The Drone Racing League (DRL), which first took flight four years ago, has stuck to human-piloted drones. However, to raise the bar even higher a fully autonomous RacerAI drone had been developed which is programmed to fly itself. There were in total of 9 teams participating at an indoor course in Orlando’s Addition Financial Arena in October 2019. The teams navigated their drones around obstacles autonomously and competed against DRL’s AI drone at speeds of 90 miles per hour. The event called the Air Robotic Racing (AIRR) saw 400 entrants from which 9 teams were chosen. A team named MAVLAB, who completed the course in just 11 seconds, was crowned as champions and awarded the $1 million prize from sponsor Lockheed Martin.
AI Drone vs. Humans
The RacerAI looks like a flying fish or a bird. To ensure maximum speed and aerodynamics, it has been given the shape of an arrow-like body. This race was a groundbreaking concept in Artificial Intelligence Robotic Racing as it used a simpler course that pit computer-piloted drones against each other.
“We’re here to watch as robotics evolve beyond humanity,” said Ryan Gury, DRL’s chief technology officer and designer of the league’s current racing drones. “We believe in the future of autonomous robotics” Competitions can be compelling when humans pit against machines. IBM computers famously vanquished humans at chess and Jeopardy, and Google’s AlphaGo kicked up the difficulty level with its wins against the best players of the Go board game. When it comes to remembering date or doing math, we all know that computers beat humans. However, with expanding AI technology, the age of singularity isn’t far where AI can adapt, learn and compete with humans in almost every domain.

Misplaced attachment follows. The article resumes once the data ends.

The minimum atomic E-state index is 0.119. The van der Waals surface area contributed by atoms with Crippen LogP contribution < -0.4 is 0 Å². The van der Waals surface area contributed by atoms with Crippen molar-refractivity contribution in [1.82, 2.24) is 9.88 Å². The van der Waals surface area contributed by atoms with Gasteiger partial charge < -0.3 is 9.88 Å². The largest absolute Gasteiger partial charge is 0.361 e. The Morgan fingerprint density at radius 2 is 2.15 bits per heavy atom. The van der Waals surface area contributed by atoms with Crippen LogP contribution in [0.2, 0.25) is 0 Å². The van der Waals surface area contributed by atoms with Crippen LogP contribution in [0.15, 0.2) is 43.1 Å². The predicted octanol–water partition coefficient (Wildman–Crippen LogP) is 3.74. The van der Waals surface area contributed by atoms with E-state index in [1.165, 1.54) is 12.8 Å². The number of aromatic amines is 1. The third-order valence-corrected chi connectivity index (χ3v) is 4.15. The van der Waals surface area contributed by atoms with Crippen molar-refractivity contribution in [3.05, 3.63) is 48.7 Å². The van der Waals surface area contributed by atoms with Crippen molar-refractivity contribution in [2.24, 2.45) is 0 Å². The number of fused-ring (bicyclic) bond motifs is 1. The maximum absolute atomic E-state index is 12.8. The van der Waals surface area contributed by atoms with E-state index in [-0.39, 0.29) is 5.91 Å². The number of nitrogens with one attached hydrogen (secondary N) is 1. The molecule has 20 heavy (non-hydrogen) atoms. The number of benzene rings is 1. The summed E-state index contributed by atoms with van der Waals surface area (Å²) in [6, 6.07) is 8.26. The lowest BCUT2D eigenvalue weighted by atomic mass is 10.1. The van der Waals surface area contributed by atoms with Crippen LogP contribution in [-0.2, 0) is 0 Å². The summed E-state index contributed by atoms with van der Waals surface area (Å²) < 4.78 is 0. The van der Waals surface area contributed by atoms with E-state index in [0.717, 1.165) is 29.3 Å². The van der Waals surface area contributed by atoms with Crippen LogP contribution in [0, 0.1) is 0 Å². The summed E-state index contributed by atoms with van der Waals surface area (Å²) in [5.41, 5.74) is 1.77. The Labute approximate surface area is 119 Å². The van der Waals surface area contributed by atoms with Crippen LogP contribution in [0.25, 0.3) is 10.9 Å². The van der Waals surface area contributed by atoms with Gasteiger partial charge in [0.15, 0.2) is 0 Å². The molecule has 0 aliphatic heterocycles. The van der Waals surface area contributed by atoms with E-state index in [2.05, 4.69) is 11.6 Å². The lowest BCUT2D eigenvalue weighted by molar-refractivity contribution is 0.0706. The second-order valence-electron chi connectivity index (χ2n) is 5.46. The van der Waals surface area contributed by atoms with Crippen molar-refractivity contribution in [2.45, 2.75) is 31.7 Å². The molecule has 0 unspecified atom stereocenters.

RacerAI Drone Design
The RacerAI consumes 40 watts of power. It is 20 times of what our mobile processor uses. According to Gury, the RacerAI can fly only 2 to 3 minutes on one battery charge, about the same as the human-piloted racing drones. Unlike other racer drones that are shaped like an X, the RacerAI takes a plus-shaped design. The propellers on the front, left and right point downward, while the rear propeller points upward.
“Each diagonal that connects the front to the left and right propellers have a pair of fisheye cameras about 8 inches (20cm) apart. Just like human eyes, each camera can be used to see in 3D stereoscopically. With two pairs, the drone gets that 3D vision ability for the entire 180-degree view,” Gury said.
“What we want to see is the greatest autonomous drones in the world,” siad Gury.